Let someone else do it - learning to delegate

20071102

Almost every business owner has too much to do and not enough time to do it in. And the situation seems to get worse as the business grows. But there is a solution - get your employees to take some of the weight off your shoulders by learning how to delegate effectively.


Delegation is one of the hardest things to learn because it involves relinquishing control over certain parts of the business to other people. In effect, you're letting go of the reins and giving someone else the job of driving the cart.

But as a business grows delegation becomes essential. It's the only way you can free yourself up to concentrate on doing the jobs where you add most value to the business as well as finding time to work ON the business rather than IN it by doing the planning necessary to grow.

A manager who tries to do everything alone is a candidate for high blood pressure and frazzled nerves. With their energy and concentration dissipated across a dozen jobs only they can do "properly", they also run the risk of producing inferior work and losing customers.

According to Gerard Blair, author of Starting To Manage: The Essential Skills, delegation is "primarily about entrusting your authority to others. When you delegate, you give someone authority to act and react to situations without constantly referring back to you".

To illustrate his point he sketched the example of a cleaner instructed to empty bins every Tuesday and Friday. If the bins overflowed on Wednesday, too bad - you would have to wait until Friday for them to be emptied again since that was the instruction.

If, however, you had told the cleaner to empty the bins as often as necessary to maintain health and cleanliness in the area, you would have delegated authority to the cleaner to decide when the bins needed emptying.

Delegation involves more than just assigning someone a job - it means empowering them to use their intelligence and make decisions about how and when the job should be done. Some managers feel they will lose control of their business if they allow anyone else to make decisions. But, as Blair notes, this need not be the case.
If you train your employees to apply the same criteria you would yourself (by example and full explanation) they will be exercising your control on your behalf. And since they will witness many more situations over which control may be exercised (you can't be in several places at once), that control is exercised more diversely and rapidly than you could exercise it yourself.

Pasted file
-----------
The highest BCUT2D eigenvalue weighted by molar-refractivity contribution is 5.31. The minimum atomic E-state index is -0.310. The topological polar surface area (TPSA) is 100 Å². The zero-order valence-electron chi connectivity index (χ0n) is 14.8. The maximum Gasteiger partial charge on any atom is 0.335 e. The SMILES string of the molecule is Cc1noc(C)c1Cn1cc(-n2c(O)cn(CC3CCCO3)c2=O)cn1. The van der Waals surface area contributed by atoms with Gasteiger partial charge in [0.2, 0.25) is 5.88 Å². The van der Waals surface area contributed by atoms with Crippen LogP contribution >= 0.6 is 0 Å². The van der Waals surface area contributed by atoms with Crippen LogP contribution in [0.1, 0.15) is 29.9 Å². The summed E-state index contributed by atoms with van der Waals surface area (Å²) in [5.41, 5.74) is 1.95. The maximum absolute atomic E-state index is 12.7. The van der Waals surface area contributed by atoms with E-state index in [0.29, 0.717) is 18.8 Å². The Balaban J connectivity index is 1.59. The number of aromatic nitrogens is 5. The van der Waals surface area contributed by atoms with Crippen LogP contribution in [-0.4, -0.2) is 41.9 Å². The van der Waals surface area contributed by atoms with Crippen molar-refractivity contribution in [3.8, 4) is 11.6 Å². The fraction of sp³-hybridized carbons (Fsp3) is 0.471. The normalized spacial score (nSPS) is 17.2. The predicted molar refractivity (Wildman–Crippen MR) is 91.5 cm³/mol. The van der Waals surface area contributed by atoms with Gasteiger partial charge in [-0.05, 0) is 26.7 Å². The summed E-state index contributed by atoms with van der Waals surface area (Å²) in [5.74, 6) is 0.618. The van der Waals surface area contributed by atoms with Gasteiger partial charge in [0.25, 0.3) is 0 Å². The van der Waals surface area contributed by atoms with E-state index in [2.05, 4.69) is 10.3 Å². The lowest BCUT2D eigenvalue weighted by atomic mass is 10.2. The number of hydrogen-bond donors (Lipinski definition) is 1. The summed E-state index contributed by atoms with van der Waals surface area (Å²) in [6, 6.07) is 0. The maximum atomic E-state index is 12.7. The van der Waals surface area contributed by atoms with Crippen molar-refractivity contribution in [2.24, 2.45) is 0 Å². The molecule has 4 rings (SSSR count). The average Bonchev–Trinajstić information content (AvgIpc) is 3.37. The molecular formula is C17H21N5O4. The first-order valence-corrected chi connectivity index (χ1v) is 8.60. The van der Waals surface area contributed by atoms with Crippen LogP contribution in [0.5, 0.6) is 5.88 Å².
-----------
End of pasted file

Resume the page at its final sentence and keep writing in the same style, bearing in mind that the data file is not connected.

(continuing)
The sort of jobs you might delegate includes those which you can easily teach or explain to others, and any job in which an employee has more experience or knowledge than you.

Don't make the mistake of delegating only the boring or routine jobs. If they must be done, distribute them as evenly as possible while spreading the more interesting jobs generously as well by matching specific projects to specific employees with the capability of doing them. This way your employees will remain keen and motivated.

Employees will naturally be more enthusiastic about a responsibility or task if it's something they love to do or want to learn more about. Once you have delegated a task, really leave it to the person you have chosen to do it. Peering over their shoulder and making constant suggestions or criticisms will only intimidate them and negate the discretionary power you supposedly delegated to them. Let them know they can approach you, or someone you designate with the appropriate experience and knowledge, any time they have problems and then let them get on with the job.

That doesn't mean you relinquish all responsibility and control. As a manager you are responsible for the final outcome so you need to set up a formal reporting mechanism, preferably based on some relevant key performance indicators (number of items produced, number of substandard items turned out, etc.) that allows you to stay in contact with how things are going.

While delegation may sound scary, properly implemented and with the understanding that short term errors will result in long term gains, it will take off some of the pressure and provide you with more time to get the important things done.

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